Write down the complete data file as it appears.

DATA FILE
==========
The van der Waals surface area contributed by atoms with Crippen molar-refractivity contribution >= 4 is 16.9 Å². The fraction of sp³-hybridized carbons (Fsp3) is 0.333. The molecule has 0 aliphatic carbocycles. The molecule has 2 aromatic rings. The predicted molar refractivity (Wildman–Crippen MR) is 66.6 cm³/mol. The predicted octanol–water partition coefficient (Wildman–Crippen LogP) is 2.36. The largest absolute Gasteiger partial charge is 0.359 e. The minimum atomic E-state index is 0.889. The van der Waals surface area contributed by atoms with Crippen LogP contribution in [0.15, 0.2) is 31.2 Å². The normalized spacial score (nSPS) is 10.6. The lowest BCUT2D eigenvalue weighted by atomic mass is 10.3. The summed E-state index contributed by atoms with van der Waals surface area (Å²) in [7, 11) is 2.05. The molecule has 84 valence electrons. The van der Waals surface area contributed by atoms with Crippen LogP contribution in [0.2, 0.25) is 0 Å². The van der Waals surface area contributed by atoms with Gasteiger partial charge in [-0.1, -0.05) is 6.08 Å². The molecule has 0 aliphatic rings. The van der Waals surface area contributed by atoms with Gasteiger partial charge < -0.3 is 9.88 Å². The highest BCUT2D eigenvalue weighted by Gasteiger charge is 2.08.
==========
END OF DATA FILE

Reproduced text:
The van der Waals surface area contributed by atoms with Crippen molar-refractivity contribution >= 4 is 16.9 Å². The fraction of sp³-hybridized carbons (Fsp3) is 0.333. The molecule has 0 aliphatic carbocycles. The molecule has 2 aromatic rings. The predicted molar refractivity (Wildman–Crippen MR) is 66.6 cm³/mol. The predicted octanol–water partition coefficient (Wildman–Crippen LogP) is 2.36. The largest absolute Gasteiger partial charge is 0.359 e. The minimum atomic E-state index is 0.889. The van der Waals surface area contributed by atoms with Crippen LogP contribution in [0.15, 0.2) is 31.2 Å². The normalized spacial score (nSPS) is 10.6. The lowest BCUT2D eigenvalue weighted by atomic mass is 10.3. The summed E-state index contributed by atoms with van der Waals surface area (Å²) in [7, 11) is 2.05. The molecule has 84 valence electrons. The van der Waals surface area contributed by atoms with Crippen LogP contribution in [0.2, 0.25) is 0 Å². The van der Waals surface area contributed by atoms with Gasteiger partial charge in [-0.1, -0.05) is 6.08 Å². The molecule has 0 aliphatic rings. The van der Waals surface area contributed by atoms with Gasteiger partial charge < -0.3 is 9.88 Å². The highest BCUT2D eigenvalue weighted by Gasteiger charge is 2.08.